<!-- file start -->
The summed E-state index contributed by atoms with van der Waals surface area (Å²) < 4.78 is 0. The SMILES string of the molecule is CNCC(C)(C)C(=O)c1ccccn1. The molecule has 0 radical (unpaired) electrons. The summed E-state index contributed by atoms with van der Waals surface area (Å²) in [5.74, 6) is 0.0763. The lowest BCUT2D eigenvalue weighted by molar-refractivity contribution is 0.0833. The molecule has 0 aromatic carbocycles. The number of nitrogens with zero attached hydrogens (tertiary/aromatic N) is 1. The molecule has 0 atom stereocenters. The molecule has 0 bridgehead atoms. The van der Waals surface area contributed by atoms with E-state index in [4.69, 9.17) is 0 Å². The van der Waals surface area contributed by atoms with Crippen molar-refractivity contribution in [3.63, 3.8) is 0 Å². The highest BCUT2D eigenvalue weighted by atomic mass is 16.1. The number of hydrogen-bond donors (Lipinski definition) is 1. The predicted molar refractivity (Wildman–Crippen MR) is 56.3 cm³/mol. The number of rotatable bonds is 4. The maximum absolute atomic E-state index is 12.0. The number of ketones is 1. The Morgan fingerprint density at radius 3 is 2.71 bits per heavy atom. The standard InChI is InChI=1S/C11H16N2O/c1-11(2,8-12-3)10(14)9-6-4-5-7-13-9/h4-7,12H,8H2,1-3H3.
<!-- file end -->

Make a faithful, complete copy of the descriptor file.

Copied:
The summed E-state index contributed by atoms with van der Waals surface area (Å²) < 4.78 is 0. The SMILES string of the molecule is CNCC(C)(C)C(=O)c1ccccn1. The molecule has 0 radical (unpaired) electrons. The summed E-state index contributed by atoms with van der Waals surface area (Å²) in [5.74, 6) is 0.0763. The lowest BCUT2D eigenvalue weighted by molar-refractivity contribution is 0.0833. The molecule has 0 aromatic carbocycles. The number of nitrogens with zero attached hydrogens (tertiary/aromatic N) is 1. The molecule has 0 atom stereocenters. The molecule has 0 bridgehead atoms. The van der Waals surface area contributed by atoms with E-state index in [4.69, 9.17) is 0 Å². The van der Waals surface area contributed by atoms with Crippen molar-refractivity contribution in [3.63, 3.8) is 0 Å². The highest BCUT2D eigenvalue weighted by atomic mass is 16.1. The number of hydrogen-bond donors (Lipinski definition) is 1. The predicted molar refractivity (Wildman–Crippen MR) is 56.3 cm³/mol. The number of rotatable bonds is 4. The maximum absolute atomic E-state index is 12.0. The number of ketones is 1. The Morgan fingerprint density at radius 3 is 2.71 bits per heavy atom. The standard InChI is InChI=1S/C11H16N2O/c1-11(2,8-12-3)10(14)9-6-4-5-7-13-9/h4-7,12H,8H2,1-3H3.